Tree Profile Cork Oak Quercus Suber

Evergreen and ornamental, the Quercus suber is stripped for its thick, corky bark every 10-12 years. 

Medium-sized for an oak tree, this species is the primary source of wine bottle stoppers and cork-flooring making use of its spongy, breathable quality. Harvesting the cork in Spring and Summer doesn’t harm the tree; it is replaced soon after with a new layer. 

Harvesting is a process that actually improves the health and vigor of the tree-trunk which tends to flourish with regeneration, thus, even today cork is still harvested entirely without machinery; it is a skill delicately performed by hand using traditional techniques with a special cork-stripping axe designed for the job.    

One key factor regarding the cork harvest is that the tree has to be in full growth at the correct time of season and this will not damage the cork material or the tree – isn’t it odd that manual labour is still the cleanest, quickest and most efficient method available?    

Cork oaks are trees that can live up to 250 years or more. The first harvest must be no sooner than 25 years to give the material a chance to mature and then the tree goes on a 12 year harvesting cycle; the cork is removed maybe a dozen times in the lifetime of a strong tree.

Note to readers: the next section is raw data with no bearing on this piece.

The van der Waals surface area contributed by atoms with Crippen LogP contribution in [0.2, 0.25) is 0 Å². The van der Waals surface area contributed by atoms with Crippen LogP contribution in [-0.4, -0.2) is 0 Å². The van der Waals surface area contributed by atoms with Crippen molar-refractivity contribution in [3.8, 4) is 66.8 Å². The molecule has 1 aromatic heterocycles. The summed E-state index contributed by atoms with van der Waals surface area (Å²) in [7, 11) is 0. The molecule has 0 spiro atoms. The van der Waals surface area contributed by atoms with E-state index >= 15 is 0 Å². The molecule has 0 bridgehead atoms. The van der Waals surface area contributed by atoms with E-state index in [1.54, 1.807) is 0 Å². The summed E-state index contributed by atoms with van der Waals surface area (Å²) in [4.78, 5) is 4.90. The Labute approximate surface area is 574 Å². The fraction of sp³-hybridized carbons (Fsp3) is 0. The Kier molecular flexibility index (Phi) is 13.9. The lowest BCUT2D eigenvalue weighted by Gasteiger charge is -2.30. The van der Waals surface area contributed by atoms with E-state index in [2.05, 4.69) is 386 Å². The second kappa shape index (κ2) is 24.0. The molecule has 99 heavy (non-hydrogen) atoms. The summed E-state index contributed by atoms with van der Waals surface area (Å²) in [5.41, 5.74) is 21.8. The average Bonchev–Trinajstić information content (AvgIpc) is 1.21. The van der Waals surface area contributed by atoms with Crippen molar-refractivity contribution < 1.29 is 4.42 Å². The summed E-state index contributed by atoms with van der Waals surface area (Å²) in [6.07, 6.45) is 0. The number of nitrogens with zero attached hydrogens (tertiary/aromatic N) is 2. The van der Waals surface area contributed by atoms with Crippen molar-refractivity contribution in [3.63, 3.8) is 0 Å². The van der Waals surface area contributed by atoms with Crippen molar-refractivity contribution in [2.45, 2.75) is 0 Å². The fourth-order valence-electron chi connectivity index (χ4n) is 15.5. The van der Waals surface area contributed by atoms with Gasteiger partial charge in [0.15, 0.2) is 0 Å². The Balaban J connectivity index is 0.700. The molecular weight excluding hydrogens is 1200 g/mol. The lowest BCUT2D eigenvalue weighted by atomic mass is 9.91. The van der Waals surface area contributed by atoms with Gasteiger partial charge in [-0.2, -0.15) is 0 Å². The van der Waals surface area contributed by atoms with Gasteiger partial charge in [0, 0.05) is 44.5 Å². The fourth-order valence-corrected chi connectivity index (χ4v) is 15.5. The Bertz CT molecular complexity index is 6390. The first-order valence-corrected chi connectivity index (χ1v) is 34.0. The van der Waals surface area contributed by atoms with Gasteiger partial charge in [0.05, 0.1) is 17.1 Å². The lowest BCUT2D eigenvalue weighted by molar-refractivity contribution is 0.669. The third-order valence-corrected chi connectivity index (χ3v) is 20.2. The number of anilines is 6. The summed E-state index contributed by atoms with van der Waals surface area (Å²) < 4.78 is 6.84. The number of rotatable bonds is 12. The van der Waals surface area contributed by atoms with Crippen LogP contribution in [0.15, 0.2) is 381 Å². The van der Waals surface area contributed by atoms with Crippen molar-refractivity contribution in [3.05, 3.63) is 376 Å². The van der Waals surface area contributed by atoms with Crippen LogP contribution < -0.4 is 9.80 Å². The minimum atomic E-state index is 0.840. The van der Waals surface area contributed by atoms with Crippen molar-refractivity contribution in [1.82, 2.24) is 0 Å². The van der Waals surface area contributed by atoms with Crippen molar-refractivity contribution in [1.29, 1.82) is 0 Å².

Forests of this type – cork oak – can support diverse ecosystems such as the Barbary Macaque in North Africa and the endangered Iberian Lynx which is on the protected species list in Western Europe; cork oak forests keep a great many insect species as well as birds that live in the canopy.    

30 million years in the making, this marvelous oak tree is responsible for the ingenious device attached to the top of your bottle of wine; cork has been used for thousands of years dating back to ancient Egypt where it was used for insulation and in China (originally) to fish with!   

Nowadays, this oak tree is a national treasure to the Portuguese who are the world’s largest manufacturer of cork; the lightweight and elastic property of this unique material can be used for flooring, manufacture of furniture and in many forms of footwear. 

Forest mosaics often have cork oaks near other oak species such as pines and even wild olive trees in areas of great species diversity which extends to animal life and many plants.

Kew Gardens has over 60 samples of cork oak including artifacts. In Britain however, the tree is not commercially grown and used simply for the ornamental value; the main novelty value of this oak tree is the year round display of leaves that our native oaks do not have!